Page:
This year the football World Cup is being coined the first-ever carbon-neutral World Cup. FIFA claims that in order to deliver this pledge, it will reduce emissions and offset any unavoidable ones. Every ticket holder's flight will be offset, Qatar will ensure stadiums are close together to reduce travel, and public transport will be encouraged as much as possible.
But athletes and sports bodies have decried the claims in a letter to FIFA, and climate change organisations have deemed the accounting to be shoddy. Whilst fans are being lied to, who is holding FIFA accountable?
“Climate change is our fiercest opponent and every member of the team needs to bring their a-game.” - a joint letter from football players and organisations addressed to FIFA.
The False Claims
Investigations have revealed that the offsets planned to be used for the World Cup are some of the poorest quality available.
The tournament’s organisers are so far not showing any signs that would suggest they care about the quality of the carbon credits they are purchasing. The World Cup organisers have created their own offset quality standard that is much lower than globally recognised best practices (which are themselves far from perfect). This means that projects which would have happened anyway without carbon market finance, are used to offset emissions from the World Cup. Renewable energy projects in countries like Turkey or Serbia, where such projects are already profitable, are a key example of this.
FIFA announced recently that they will offset half of the emissions from the World Cup using a big solar plant that Qatar has been developing. But this solar plant does not seem to be registered with any offset verifiers, which means it’s likely not officially generating any carbon credits and won’t be offering any additional emissions reductions.
Large portions of the World Cup’s emissions have been entirely misrepresented in Qatar's accounting. A large number of new stadiums in a relatively small space are unlikely to be efficiently used after the tournament, yet the way their climate impact has been measured has underestimated emissions from most stadiums by a factor of eight, according to a report.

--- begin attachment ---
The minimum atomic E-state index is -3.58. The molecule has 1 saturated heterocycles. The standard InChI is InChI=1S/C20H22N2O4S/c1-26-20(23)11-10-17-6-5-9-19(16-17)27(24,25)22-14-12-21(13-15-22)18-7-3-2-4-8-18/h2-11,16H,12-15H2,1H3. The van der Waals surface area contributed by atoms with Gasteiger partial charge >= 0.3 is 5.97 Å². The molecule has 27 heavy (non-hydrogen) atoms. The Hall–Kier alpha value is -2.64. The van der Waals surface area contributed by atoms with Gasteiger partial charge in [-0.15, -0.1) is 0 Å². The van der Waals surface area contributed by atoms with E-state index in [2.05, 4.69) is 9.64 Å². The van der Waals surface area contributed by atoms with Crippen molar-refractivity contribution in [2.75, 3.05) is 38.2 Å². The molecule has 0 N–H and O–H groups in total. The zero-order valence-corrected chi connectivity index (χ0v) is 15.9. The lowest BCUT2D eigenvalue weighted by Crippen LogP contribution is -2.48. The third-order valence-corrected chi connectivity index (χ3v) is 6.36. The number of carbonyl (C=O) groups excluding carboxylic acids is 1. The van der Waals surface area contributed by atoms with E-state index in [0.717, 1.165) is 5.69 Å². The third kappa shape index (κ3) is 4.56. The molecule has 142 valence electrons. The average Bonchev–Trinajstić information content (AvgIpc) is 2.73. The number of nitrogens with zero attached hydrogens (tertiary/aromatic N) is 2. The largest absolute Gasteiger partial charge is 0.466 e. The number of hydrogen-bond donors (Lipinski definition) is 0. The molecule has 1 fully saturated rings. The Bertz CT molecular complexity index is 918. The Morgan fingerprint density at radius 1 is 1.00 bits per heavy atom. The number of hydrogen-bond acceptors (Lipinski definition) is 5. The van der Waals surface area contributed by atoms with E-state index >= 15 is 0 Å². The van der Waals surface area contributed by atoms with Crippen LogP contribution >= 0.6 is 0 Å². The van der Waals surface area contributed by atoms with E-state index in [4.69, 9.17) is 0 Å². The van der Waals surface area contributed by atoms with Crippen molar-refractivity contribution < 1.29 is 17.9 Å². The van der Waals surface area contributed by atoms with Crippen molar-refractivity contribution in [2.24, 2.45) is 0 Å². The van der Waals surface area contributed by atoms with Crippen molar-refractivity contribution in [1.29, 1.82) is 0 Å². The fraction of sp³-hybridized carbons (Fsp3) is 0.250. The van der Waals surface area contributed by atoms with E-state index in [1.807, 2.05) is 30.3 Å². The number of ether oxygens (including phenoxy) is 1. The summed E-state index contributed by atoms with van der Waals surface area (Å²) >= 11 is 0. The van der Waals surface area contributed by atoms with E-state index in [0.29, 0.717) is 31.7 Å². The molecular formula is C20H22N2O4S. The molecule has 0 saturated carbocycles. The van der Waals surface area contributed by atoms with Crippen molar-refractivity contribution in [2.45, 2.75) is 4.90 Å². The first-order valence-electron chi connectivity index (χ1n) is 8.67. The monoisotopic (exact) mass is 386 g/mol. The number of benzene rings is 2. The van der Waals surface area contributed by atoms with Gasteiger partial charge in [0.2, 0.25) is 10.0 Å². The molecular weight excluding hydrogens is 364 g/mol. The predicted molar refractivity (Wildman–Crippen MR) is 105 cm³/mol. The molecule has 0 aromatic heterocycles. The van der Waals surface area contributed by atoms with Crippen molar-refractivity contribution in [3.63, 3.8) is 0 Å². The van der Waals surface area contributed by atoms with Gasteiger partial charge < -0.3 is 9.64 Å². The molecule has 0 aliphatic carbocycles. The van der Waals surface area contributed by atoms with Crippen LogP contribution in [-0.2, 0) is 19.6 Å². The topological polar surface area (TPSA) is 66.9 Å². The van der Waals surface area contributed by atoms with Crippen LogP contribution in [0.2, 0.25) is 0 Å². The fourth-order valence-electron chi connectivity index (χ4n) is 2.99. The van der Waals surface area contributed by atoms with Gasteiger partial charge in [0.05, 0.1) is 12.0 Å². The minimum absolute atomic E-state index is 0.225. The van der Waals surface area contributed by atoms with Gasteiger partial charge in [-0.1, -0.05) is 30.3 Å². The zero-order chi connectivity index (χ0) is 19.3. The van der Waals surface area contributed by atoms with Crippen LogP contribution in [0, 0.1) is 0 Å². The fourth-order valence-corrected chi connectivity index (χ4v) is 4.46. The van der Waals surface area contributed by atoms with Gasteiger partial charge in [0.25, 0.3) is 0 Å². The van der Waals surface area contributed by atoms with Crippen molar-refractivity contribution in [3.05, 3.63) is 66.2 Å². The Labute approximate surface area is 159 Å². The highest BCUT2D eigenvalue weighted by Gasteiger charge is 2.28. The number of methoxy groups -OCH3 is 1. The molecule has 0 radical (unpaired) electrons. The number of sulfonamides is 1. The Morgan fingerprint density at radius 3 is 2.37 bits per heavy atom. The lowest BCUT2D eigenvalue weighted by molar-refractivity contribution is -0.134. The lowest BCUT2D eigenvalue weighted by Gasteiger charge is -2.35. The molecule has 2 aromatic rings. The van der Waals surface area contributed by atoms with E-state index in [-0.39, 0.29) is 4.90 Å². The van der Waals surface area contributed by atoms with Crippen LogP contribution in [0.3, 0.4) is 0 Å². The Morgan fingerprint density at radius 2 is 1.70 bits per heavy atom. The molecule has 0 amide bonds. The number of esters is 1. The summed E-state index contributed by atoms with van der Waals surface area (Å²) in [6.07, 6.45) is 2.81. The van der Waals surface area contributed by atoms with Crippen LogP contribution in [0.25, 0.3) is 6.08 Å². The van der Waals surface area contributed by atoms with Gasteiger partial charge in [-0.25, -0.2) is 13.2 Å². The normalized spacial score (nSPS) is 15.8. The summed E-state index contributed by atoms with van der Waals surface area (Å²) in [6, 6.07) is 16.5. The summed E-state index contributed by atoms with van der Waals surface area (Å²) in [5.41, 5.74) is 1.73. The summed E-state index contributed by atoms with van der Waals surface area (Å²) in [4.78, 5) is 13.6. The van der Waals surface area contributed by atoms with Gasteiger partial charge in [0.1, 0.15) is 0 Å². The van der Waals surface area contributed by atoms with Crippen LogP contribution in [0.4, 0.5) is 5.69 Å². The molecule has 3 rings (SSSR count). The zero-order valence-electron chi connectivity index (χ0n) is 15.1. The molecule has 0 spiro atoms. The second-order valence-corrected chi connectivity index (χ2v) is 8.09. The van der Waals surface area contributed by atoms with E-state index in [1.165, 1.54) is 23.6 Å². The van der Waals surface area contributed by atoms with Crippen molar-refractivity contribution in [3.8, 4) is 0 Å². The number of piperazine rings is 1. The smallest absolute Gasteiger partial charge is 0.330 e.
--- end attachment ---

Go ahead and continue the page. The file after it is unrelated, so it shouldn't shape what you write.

In addition, in 2021, FIFA announced it would become net zero by 2040, but given the lack of a detailed plan for how it intends to get there and the mega size of the 2026 World Cup in the United States, Canada and Mexico, it remains unclear whether FIFA is serious about this target or whether it will continue to use creative accounting to dodge truly tackling its climate impact.
Qatar claims that during the tournament, transport emissions will be low given the stadiums are close together, but during the actual tournament, shuttle flights were organised between the United Arab Emirates, Muscat, and Oman to get fans to and from matches. These flights have been estimated to be responsible for between 6,000 and 8,000 tonnes of carbon dioxide daily.
Carbon neutrality smoke screen
FIFA has worked with, and paid, sporting celebrities such as David Beckham, Tim Cahill and Ronald de Boer to promote the carbon neutrality claim of the World Cup. But in reality, FIFA and its flagship tournament continue to inflict an outsized impact on the climate.
Sport transcends national boundaries, politics and cultures in a way that nothing else on the planet does. Tackling the basic links to fossil fuels would send a strong message and tick off crucial actions needed for FIFA to become more sustainable.
Since the Paris Agreement came to fruition in 2015, major fossil fuel producers have dominated the hosting of the football World Cup. Russia hosted in 2018, who make up 14% of the global supply of fossil fuels. Qatar is the world's fourth biggest supplier of natural gas, and the USA, which is set to co-host in 2026, are the biggest global supplier of fossil fuels.
Fossil fuel sponsorship can still prominently be seen at the World Cup. This year, Qatar Energy is a flagship sponsor of the World Cup, despite the carbon neutrality claims.
A Blueprint for Combating Greenwashing
Wake up. Hold corporations accountable for their climate claims. End “net zero” and “carbon neutrality” claims over-reliant on false solutions, ambiguous targets and poor accounting.
Step up. Strengthen your strategies in line with the science. Slash real emissions, end your reliance on offsets, be transparent about your full carbon footprint, and join the call for proper accountability through regulation.
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